Let us assume that George is now at university. He could do with some added support to pay the fees introduced by the Government, and ensure that loans, if needed, are kept to a minimum now that the Government has also abolished grants.
It is at this point that we need to consider the structure of the bond bought 20 years before. It is essential the insurer had issued it with a suitable number of segments. In this way, George will be able to use any or all of his (otherwise) unused personal income tax allowance, to mitigate any liability arising from cashing in all or part of the bond.
If the grandmother received no tax advice, then she would probably continue to draw funds from the bond without considering the best way to do so. However, she would be liable to income tax on any cashing in ' which is not very tax efficient. If, however, the insurer issued the bond with individual segments, the grandmother can assign a segment to George who can then cash it in himself. Consider the following alternatives:
l First, the grandmother draws funds from the offshore bond. If the gains were £7,500 and the grandmother were a higher rate taxpayer, then she would incur a tax liability of £3,000. Thus, the net payment to George would be £4,500.
l Second, an individual segment is assigned to and cashed in by George. Assuming the same circumstances except that George is a non-tax payer, then he would incur a tax liability of £427. Thus the net payment to George would be £7,073.
This represents an extra £2,573 or an increase of nearly 60% to George.
At this point, we can review the object of the exercise. Pension planning can never start early enough and the rules previously hindered parents and grandparents from contributing to these tax efficient vehicles. Your client may be concerned that George cannot access the personal pension funds until he is 50. But is that a bad thing?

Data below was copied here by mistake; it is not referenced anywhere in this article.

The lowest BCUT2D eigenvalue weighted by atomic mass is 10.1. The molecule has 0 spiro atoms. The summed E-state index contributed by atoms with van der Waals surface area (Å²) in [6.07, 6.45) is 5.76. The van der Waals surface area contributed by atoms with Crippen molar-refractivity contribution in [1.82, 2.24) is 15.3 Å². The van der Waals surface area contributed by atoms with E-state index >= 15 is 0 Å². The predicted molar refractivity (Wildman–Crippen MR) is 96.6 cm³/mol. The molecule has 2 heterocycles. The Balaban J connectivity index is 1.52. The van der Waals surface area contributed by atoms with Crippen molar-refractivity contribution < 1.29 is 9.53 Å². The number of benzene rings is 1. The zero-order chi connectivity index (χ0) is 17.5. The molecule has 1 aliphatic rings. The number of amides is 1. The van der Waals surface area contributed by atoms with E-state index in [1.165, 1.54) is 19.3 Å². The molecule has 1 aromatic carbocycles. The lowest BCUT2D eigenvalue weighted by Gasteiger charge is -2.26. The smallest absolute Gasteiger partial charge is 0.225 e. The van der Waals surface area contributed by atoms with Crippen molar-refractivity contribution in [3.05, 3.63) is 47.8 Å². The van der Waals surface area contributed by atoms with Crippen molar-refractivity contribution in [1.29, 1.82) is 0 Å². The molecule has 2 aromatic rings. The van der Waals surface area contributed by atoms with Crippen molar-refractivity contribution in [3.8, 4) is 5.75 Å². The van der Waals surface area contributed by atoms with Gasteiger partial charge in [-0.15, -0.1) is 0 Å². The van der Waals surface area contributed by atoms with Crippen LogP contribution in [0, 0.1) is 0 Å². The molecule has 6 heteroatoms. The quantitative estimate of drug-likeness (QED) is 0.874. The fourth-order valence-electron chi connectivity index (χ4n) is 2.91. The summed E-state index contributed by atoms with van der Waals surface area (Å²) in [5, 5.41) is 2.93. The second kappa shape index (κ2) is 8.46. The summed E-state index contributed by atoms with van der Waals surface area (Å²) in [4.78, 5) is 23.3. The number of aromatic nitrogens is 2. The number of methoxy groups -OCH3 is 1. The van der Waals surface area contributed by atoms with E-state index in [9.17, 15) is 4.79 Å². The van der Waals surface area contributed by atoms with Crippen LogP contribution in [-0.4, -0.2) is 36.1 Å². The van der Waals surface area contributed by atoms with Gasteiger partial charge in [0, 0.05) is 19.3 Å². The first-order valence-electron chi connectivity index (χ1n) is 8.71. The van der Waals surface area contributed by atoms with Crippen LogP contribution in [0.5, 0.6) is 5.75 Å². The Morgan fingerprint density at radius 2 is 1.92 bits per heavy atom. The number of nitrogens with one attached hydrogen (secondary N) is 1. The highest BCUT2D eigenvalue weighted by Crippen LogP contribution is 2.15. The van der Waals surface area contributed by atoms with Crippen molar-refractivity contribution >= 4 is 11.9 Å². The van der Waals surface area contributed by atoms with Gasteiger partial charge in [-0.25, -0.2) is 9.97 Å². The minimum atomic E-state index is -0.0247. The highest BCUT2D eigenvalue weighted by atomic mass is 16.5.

For a 20-year old to amass a pension fund of £1.5m by the age of 50, they would have to contribute about £1,600pm. How realistic is this in practice, given that national average earnings are currently just over £22,000? I would not want to scare anyone with average house and mortgage costs, but as you can see, the older we get, the greater the demands on our resources.
The personal pension fund is not completely inaccessible until George reaches age 50. The projected tax-free cash, assuming 25% of the fund, gives young George the opportunity to use the fund as a repayment vehicle for long-term borrowing, for example, a mortgage.
The investment bond itself can also provide further funds for George This example can also be carried forward into his working career. George may have exhausted the bond when he finishes his university education. Alternatively, he may not need it at all.
The projected values at age 50 for the bond and pension funds would make George a multi-millionaire, having a retirement pot of more than £2m. All from a £60,000 investment!
This just shows how, with a little lateral thinking, you can turn a Government low maximum contribution pension offering into a packaged product that will enable tomorrow's potential customer to become today's key client.
I will revisit this subject in the next article but will focus on the tax planning benefits and choices for the grandmother rather than the recipient, George.